Note: This treatise is not intended to advocate the breaking of any law.
An academic treatise by Chris Conrad, which addresses the question:
Is there an ecumenically-based religious creed common to a significant number of cannabis-based theologies, that can be articulated and offered as a formal petition to Congress for redress of grievances to protect religious use of cannabis under the First Amendment to the Constitution of the United States of America?
We hold that a universal set of principles and practices does exist that meets the above qualifications. Based on the following principles, do assert that adherence to the religious use of marijuana should be recognized and protected under the First Amendment and provided equal protection of the law under the 14th Amendment.
We invite your comments and suggestions. -- the Editors
Definitions: Cantheism (1997), derived from Kantheism (1996 fr. Greek: kannabis + theism). A mystical religion based on the inherent goodness of the Cannabis plant.
Adherents: Cantheists, Cannabists
Cantheology: Philosophical roots
Cantheism neither endorses nor discriminates against any other church, faith, or system of belief. Anyone may incorporate Cantheism into their current religious persuasion, so long as they adhere to the Creed.
Many of the world's great religions have used Cannabis sacramentally and ceremonially, including but not limited to:
Animism: Belief that all things have sentient spirits, and some versions assert that Cannabis has the power to cross the line between the mental and the spiritual worlds. Popular in Africa and pre-Columbian America. See the parable of the rope, below.
Cannabis Hemp: The rope that linked mankind to God
African creation myths explain why God, who once lived close to humankind, has removed himself from their world. Most of these myths describe a golden age when there was no separation between humans and their creator. However, something occurred to alienate God. The Mende say that God withdrew into the heavens because humans continually begged benefits from him. Ashanti mythology tells of God's retreat into the heavens after a woman hit him with her pestle while pounding traditional food. Myths from the upper White Nile area speak of the relationship between God and man being severed when a rope between heaven and earth was accidentally cut (Mbiti, John S. 1969. African Religions and Philosophy. London: Heinemann, p 97; Mitchell, Robert Cameron. 1977. African Primal Religions. Niles, IL: Argus Communications. p, 25).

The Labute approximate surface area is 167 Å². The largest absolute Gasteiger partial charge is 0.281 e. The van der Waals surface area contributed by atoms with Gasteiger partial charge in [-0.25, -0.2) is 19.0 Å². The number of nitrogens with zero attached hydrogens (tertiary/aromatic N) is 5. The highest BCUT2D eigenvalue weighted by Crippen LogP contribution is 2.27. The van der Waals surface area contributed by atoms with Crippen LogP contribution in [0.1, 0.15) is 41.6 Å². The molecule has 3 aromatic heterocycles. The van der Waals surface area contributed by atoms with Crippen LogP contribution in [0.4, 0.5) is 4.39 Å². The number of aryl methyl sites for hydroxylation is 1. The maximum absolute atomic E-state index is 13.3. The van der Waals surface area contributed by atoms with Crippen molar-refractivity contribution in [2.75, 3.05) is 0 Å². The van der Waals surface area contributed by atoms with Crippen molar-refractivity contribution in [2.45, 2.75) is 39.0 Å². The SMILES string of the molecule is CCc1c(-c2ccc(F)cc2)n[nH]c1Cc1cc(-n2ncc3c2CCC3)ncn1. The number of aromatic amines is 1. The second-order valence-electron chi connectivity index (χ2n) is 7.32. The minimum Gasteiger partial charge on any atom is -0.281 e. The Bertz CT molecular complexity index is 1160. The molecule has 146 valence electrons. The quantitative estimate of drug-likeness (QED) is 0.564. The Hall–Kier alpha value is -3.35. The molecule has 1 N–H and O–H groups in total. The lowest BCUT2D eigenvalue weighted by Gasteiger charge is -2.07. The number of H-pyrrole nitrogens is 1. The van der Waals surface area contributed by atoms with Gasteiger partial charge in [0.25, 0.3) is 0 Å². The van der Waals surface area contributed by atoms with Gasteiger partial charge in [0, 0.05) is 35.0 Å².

Cantheist Rites, Rituals and Ceremonies
Observance of Cantheist rites are beneficial but not mandatory. The extent of one's participation is a measure of the depth of one's devotion.
Practice cannabism, the regular consumption of cannabis.
The graphic symbol for Cantheism is modeled after the ancient Egyptian hieroglyph for hemp rope, which was transformed into the letter "h".
Illustration: Detail from an Egyptian stella (1780-1306 BC), Museo Archeologico Nazionale di Firenze (Italy) Room III, case 14, Item 7611
The hand symbol for Cantheism is right hand cupped around the left, with two fingers extended in the inner hand, symbolizing the male and the female plants. The overall hand gesture signifying the female calyx which holds the trichome glands.
Astronomy: The three stars of Orion's belt represent the three aspects of cannabis: Commerce, medicine, and spirit. Sirius, the brightest star in the nearby constellation Canis Major (Big Dog) symbolizes cannabis in the Northern winter sky.
I will share my faith, but not be obnoxious about it.
We pray for our oppressors, and work for a better world.